Early marriage and teen pregnancy rampant in Karnali ProvinceAccording to the Ministry of Social Development, 41,000 teenage girls got married in Karnali in the last three years.
Saraswati Damai, a resident of Sarkegad Rural Municipality Ward No. 3 in Humla, got married to Daljit Pariyar nine years ago. She was 14 years old and a fifth grader at the time of her marriage.
Damai bore her first child at the age of 15 and by 20, she was a mother to three children. Three years ago, she died of excessive bleeding while giving birth to her fourth child.
Most teenage girls in Karnali Province meet the same fate as Damai. Married at a young age, these girls lead the life of young mothers who face complications in their reproductive health that sometimes prove fatal.
According to the data of the Ministry of Social Development, 41,000 teenage girls got married in Karnali Province in the last three years. Out of them, 19 percent went through teen pregnancy.
Manisha Nepali, a teenager in Jumla, says most teenage girls in the region are putting their lives at risk by marrying young.
“Society pressurises girls to marry early and bear children even when they are not prepared, physically and emotionally, to take such responsibilities,” Nepali said.
One of the most pressing reasons for marrying young, besides societal pressure, is poverty, says Nepali.
“Most of the girls get married at a young age owing to the poor economic background of their family. The family and the girls themselves look at marriage as a means to escape from poverty,” she said.
Four years ago, Danta Oda, a pregnant teenager in Jumla, died while giving birth to her third child. She was a mother of two children at the age of 18.
Her father Manu Oda says he regrets marrying off his daughter at a tender age.
“My daughter could never enjoy life due to the burden of household chores. I think she would have survived if we had taken her to a hospital on time,” he said. “We don’t have proper access to health care due to the remoteness of our villages.”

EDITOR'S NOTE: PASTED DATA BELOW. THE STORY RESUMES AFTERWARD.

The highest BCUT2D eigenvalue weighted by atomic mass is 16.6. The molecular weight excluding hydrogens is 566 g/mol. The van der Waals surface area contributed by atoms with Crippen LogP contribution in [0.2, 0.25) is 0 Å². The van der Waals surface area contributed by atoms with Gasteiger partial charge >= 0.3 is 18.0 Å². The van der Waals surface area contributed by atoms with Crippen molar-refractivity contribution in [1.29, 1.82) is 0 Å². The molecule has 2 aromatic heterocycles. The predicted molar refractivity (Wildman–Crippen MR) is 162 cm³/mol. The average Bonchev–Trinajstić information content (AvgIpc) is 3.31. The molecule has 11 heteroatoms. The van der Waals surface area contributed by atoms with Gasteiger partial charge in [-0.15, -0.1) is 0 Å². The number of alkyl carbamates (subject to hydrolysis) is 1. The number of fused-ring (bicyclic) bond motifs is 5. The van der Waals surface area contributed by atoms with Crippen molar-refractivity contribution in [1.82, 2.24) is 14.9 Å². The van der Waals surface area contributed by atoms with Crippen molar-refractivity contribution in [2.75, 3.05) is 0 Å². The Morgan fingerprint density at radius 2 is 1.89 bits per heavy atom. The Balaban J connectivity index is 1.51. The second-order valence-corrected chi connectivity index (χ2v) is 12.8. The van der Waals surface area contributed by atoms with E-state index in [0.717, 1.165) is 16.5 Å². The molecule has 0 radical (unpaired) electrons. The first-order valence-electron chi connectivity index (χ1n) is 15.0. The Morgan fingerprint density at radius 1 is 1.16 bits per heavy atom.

Sunita Singh, a local resident of Junichande Rural Municipality in Jajarkot, became a mother at the age of 16. She was only 14 years old when her family married her off. Her husband left her soon after and remarried. Singh now is a single parent to her daughter and lives a life of hardship.
“I regret giving in to the family pressure of marrying early. I would have had a much easier life if I had chosen to stay unmarried,” said Singh.
In the last three fiscal years, the provincial government has launched various plans, programmes and policies to mitigate the risks of child marriage and teen pregnancy. But the result so far has been dismal.
Highlighting some of the programmes aimed at addressing the issue of child marriage in Karnali, Social Development Minister Dal Rawal said, “We have started ‘bank account of daughters, for secured life’ and ‘daughters and daughter-in-law’s scholarship’ programmes with an aim to make girls economically independent so that they can live a life of dignity.”
With these initiatives, the provincial government aims to eradicate child marriage that plagues the province and its girls.
“The government has decided to open a bank account in the name of girls and deposit money in their accounts until they turn 20. They can withdraw money only if they marry after 20 years of age,” said Rawal.
According to the data available at the Ministry of Social Development, Rukum (West) is at the top of the list for child marriage in Karnali Province. Within the last three years, the district reported 71.6 percent of child marriage cases while the figure stands at 70.66 in Dailekh, 69.88 in Salyan, 69.76 in Jumla, 68.82 in Surkhet, 65.86 in Jajarkot, 59.17 in Kalikot, 57.39 in Mugu, 52.38 in Humla and 49.95 in Dolpa.
According to the ministry, most children are married between 15 to 19 years of age. A total of 40,961 girls became pregnant in several districts of Karnali in the past three years.
Although Nepal abolished child marriage in 1963, the practice is still rampant in rural areas of the country. According to the Civil Code, the minimum age for marriage in Nepal for both women and men is 20. As per Article 173 of the Criminal Code, a person found guilty of either committing or arranging a child marriage is subject to a jail term of up to three years and a fine of Rs 30,000. However, in many cases, these legal provisions, aimed at protecting children from child marriage, have ended up being used to penalise them instead.
Rawal says that the provincial government is going to coordinate with local governments to formulate new laws to address child marriage in Karnali.
“The prevalent laws, plans and campaigns haven’t been effective. We plan to raise awareness on the issue in the entire region through awareness programmes in coordination with police administration, children clubs and local people,” Rawal said.